The Effect of Surface Modification by an Organosilane on the Electrochemical Properties of Kaolinite

Belinda Braggs, Daniel Fornasiero, John Ralston and Roger St. Smart
School of Chemical Technology, University of South Australia The Levels, S.A. 5095, Australia

Abstract: The electrochemical properties of kaolinite before and after modification with chlorodimethyl-octadecylsilane have been studied by electrophoretic mobility, surface charge titration, and extrapolated yield stress measurements as a function of pH and ionic strength. A heteropolar model of kaolinite, which views the particles as having a pH-independent permanent negative charge on the basal planes and a pH-dependent charge on the edges, has been used to model the data. The zeta potential and surface charge titration experimental data have been used simultaneously to calculate acid and ion complexation equilibrium constants using a surface complex model of the oxide-solution interface. The experimental data were modeled following subtraction of the basal plane constant negative charge, describing only the edge electrical double layer properties. Extrapolated yield stress measurements along with the electrochemical data were used to determine the edge isoelectric points for both the unmodified and modified kaolinite and were found to occur at pH values of 5.25 and 6.75, respectively. Acidity and ion complexation constants were calculated for both sets of data before and after surface modification. The acidity constants, pKa1 = 5.0 and pKa2 = 6.0, calculated for unmodified kaolinite, correlate closely with acidity constants determined by oxide studies for acidic sites on alumina and silica, respectively, and were, therefore, assigned to pH-dependent specific chemical surface hydroxyl groups on the edges of kaolinite. The parameters calculated for the modified kaolinite indicate that the silane has reacted with these pH-dependent hydroxyl groups causing both a change in their acidity and a concomitant decrease in their ionization capacity. Infrared data show that the long chain hydrocarbon silane is held by strong bonding to the kaolinite surface as it remains attached after washing with cyclohexane, heating, and dispersion in an aqueous environment.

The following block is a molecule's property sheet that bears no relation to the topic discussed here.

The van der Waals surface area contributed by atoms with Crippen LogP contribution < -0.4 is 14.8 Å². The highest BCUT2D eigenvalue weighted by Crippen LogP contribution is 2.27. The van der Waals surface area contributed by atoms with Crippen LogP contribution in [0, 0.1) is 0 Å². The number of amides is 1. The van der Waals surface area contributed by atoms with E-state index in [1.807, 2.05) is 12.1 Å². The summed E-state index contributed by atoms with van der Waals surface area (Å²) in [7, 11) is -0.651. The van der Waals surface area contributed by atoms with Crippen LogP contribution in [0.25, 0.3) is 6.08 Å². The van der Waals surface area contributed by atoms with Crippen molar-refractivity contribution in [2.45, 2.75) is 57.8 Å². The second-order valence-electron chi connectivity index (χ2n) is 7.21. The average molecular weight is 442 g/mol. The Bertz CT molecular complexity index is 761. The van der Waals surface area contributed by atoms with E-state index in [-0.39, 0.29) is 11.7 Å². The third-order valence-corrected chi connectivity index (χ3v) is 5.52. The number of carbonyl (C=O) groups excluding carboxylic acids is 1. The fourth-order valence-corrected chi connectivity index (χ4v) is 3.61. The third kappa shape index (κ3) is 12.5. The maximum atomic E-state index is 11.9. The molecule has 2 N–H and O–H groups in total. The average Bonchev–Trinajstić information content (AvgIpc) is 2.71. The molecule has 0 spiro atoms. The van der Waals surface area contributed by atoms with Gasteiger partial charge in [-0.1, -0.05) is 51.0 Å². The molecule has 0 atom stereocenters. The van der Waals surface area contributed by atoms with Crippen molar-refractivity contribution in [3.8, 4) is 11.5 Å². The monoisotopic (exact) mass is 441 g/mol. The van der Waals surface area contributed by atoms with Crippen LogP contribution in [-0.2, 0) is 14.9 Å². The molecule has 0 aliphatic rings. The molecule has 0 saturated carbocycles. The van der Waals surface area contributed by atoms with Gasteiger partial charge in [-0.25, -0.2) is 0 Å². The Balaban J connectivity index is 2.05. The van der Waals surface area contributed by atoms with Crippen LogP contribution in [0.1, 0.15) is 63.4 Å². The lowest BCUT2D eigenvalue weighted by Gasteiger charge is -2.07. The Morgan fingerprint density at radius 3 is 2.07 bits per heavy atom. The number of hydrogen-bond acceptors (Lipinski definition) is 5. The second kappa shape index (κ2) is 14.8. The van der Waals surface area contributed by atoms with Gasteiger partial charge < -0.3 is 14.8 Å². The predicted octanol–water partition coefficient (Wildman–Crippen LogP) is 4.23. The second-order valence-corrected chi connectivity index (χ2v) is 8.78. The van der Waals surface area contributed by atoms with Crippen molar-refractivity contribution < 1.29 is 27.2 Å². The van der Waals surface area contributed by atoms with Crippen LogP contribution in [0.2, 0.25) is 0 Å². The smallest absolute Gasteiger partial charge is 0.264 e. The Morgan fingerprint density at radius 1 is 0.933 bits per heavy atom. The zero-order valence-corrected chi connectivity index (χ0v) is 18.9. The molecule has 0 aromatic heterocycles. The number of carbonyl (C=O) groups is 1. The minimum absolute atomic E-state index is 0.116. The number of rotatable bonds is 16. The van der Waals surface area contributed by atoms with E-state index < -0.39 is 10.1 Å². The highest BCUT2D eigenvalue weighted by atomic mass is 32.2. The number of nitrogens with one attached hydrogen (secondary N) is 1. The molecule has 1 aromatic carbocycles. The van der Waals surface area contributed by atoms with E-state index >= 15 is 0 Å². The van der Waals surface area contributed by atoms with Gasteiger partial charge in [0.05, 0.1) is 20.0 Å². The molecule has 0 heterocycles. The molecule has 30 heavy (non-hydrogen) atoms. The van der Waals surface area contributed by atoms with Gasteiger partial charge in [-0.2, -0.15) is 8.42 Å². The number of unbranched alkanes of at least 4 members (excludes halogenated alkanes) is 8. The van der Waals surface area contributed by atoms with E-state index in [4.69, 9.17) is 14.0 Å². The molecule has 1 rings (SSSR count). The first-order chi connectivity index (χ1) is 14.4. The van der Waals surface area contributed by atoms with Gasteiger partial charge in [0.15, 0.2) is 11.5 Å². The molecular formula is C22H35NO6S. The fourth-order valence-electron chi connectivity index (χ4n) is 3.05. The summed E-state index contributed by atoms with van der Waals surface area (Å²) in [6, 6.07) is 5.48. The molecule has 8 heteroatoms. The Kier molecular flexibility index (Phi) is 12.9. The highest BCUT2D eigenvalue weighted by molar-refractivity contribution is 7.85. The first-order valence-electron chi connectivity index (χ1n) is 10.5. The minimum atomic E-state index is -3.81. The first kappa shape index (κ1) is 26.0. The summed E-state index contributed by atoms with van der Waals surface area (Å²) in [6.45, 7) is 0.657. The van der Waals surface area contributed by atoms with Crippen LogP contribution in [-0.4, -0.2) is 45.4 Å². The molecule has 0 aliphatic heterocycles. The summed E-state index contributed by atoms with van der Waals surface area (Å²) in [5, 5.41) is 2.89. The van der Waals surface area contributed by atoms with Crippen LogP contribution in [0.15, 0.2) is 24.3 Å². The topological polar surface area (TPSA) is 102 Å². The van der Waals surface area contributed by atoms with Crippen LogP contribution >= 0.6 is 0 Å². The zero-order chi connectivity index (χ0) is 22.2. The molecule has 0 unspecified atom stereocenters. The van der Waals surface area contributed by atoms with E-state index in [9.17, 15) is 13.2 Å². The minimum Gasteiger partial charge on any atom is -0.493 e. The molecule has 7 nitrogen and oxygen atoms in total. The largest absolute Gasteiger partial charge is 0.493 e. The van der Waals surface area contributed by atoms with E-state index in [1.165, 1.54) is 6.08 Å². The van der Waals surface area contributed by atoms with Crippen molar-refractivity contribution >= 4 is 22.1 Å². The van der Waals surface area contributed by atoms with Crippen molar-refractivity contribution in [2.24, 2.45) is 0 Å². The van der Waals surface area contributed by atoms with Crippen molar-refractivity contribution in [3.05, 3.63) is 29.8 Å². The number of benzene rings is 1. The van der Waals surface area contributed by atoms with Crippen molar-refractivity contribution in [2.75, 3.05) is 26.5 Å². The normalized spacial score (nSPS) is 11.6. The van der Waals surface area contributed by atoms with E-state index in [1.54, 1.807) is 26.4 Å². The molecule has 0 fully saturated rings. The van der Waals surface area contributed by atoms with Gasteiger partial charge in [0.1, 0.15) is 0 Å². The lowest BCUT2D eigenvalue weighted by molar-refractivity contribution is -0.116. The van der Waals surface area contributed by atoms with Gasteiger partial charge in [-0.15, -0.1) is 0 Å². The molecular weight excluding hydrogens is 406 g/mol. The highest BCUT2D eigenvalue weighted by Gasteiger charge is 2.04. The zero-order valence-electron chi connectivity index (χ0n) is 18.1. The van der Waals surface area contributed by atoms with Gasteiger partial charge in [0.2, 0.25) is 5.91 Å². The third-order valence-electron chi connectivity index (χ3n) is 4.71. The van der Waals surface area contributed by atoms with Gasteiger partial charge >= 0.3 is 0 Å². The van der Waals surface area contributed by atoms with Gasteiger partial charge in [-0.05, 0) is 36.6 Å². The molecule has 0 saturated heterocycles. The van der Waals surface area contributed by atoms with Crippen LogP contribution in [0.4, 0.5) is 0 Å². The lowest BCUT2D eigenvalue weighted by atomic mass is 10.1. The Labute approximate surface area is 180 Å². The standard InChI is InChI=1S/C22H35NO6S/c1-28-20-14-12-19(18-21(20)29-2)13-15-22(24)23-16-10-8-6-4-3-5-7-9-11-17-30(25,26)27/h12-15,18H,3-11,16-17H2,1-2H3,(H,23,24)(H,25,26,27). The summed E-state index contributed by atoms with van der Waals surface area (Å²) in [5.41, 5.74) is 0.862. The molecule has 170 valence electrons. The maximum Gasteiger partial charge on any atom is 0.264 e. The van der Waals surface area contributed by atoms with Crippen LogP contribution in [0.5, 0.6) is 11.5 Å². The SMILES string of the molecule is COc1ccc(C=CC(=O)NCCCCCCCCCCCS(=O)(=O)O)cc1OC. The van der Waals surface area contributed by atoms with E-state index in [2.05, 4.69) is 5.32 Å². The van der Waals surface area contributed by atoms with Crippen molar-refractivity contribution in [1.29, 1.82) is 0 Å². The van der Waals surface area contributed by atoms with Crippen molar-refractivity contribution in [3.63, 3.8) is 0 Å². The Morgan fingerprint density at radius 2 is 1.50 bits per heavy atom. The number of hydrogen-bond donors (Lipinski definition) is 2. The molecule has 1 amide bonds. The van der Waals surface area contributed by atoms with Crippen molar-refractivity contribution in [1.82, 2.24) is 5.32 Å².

Key Words: Acidity constants • Electrophoresis • Kaolinite • Modeling • Silane • Surface charge • Surface modification

Clays and Clay Minerals; April 1994 v. 42; no. 2; p. 123-136; DOI: 10.1346/CCMN.1994.0420203
© 1994, The Clay Minerals Society
Clay Minerals Society (www.clays.org)